Paul Fox, the main alien, seems way too human.  He seems to have genuine psychological insight into the relationship between Suzanne and Rebecca, and exhibits none of the alien's characteristic awkwardness.

Alien plants grow awfully quickly!  They seem to have set up the greenhouse and grown a garden in about two days.  More time passing wouldn't have been a bad thing. 

The Ugly: Right at the beginning of the episode, a starving alien made the mistake of ingesting some human food.  He boiled, then popped.  Malzor's reaction to this was fantastic, by the way.  To Mana, he quipped that this saves her the need for an experiment.  Cold, Malzor, very cold!

Overall, a surprisingly strong episode.  Maybe getting out of the city gave the writers a bit more freedom; it certainly feels like a breath of fresh air after the gritty urban stories we've been getting.  It also expands the world, showing that really the countryside isn't much better than the cities.

War of the Worlds: The Final Season, will be out on DVD this October and is available for preorder now.


Anonymous said...

I just saw this one again on the newly released dvd set. I actually enojoyed it even though it was a season 2 episode. The human clones seemed a lot like the aliens from season 1; cold, calculating and uncomfortable around other humans. The dog reacting to John clearly reminded me of the dog reacting to the alien who infiltrated the cottage in season 1. The alien plants were creepy with their strange noises and grabbing vines. No wonder the aliens are tougher than humans, they had to live on a planet where even plant life is dangerous!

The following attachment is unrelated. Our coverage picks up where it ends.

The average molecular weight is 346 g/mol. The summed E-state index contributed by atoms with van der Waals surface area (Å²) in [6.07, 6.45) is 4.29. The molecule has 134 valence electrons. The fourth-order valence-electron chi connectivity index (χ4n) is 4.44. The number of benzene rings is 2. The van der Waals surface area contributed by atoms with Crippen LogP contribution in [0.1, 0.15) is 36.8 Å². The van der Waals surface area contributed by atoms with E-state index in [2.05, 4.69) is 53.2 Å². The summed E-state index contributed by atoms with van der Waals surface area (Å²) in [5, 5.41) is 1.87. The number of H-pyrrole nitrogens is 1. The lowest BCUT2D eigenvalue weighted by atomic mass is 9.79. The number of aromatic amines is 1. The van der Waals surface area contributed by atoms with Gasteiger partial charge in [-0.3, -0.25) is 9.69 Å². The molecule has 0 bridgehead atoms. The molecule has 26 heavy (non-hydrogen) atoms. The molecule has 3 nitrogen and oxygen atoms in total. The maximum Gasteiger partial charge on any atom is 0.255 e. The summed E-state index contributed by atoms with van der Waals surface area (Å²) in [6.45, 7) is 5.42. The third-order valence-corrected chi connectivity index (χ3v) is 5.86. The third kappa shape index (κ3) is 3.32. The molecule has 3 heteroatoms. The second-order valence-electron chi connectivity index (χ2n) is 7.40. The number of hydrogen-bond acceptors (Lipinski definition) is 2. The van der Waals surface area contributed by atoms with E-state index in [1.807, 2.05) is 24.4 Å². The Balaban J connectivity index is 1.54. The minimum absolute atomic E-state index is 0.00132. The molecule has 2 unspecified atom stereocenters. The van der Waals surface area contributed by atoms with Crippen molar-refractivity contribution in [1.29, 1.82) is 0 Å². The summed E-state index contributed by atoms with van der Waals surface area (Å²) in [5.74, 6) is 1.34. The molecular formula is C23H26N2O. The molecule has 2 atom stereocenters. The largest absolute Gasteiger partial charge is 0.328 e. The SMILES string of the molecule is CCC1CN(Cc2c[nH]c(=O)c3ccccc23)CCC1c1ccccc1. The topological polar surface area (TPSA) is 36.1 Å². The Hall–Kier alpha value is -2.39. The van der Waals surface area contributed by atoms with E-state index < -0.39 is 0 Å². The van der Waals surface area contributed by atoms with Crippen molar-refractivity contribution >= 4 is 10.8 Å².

I was actually glad to see Suzanne's mom buy it in the end. She should've been dead after spending such a long time in the greenhouse. She just seemed like a continuing nuisance, and her character was not fleshed out well at all.

I agree with the reviewer about Paul Fox however. I mean come on, making out with Suzanne??! An alien? From what information we gathered from the first season, the aliens view humans as fungus. Would one them find it so easy to come into such close contact with fungus? It was totally uncharacteristic of the aliens as a whole, and didn't fit at all with what we know about them.

dysamoria said...

Paul Fox is probably a flub that ended up becoming more of an unintended item of curiosity for me... why did he behave the way he did?? he seemed to actually have developed some kind of "pet the dog" attachment to Suzanne that went slightly beyond simple deceit. what makes a great contrast to his strangely NON-Morthren behavior is how utterly instantaneously Suzanne turns off all reciprocation once he's revealed (granted, kill one's mum might be a pretty sure fire way of turning them against ya!).

the Morthren's plants were a nice reference to the WOTW film and novel and was appreciated. so, too was the change of locale for filming.

strangely absent is ANY reference to the existence of Suzanne's ex-husband, Debbie's father (then again, maybe i've forgotten a passing reference?). if you're desperate to get Debbie out of the city, why not look up the potentially financially capable reporter who's probably still at least concerned that his daughter is safe from harm...? it seems logical to at least mention in passing dialog WHY Suzanne would write that idea off entirely. it seems he is yet another victim of "forgetting season one."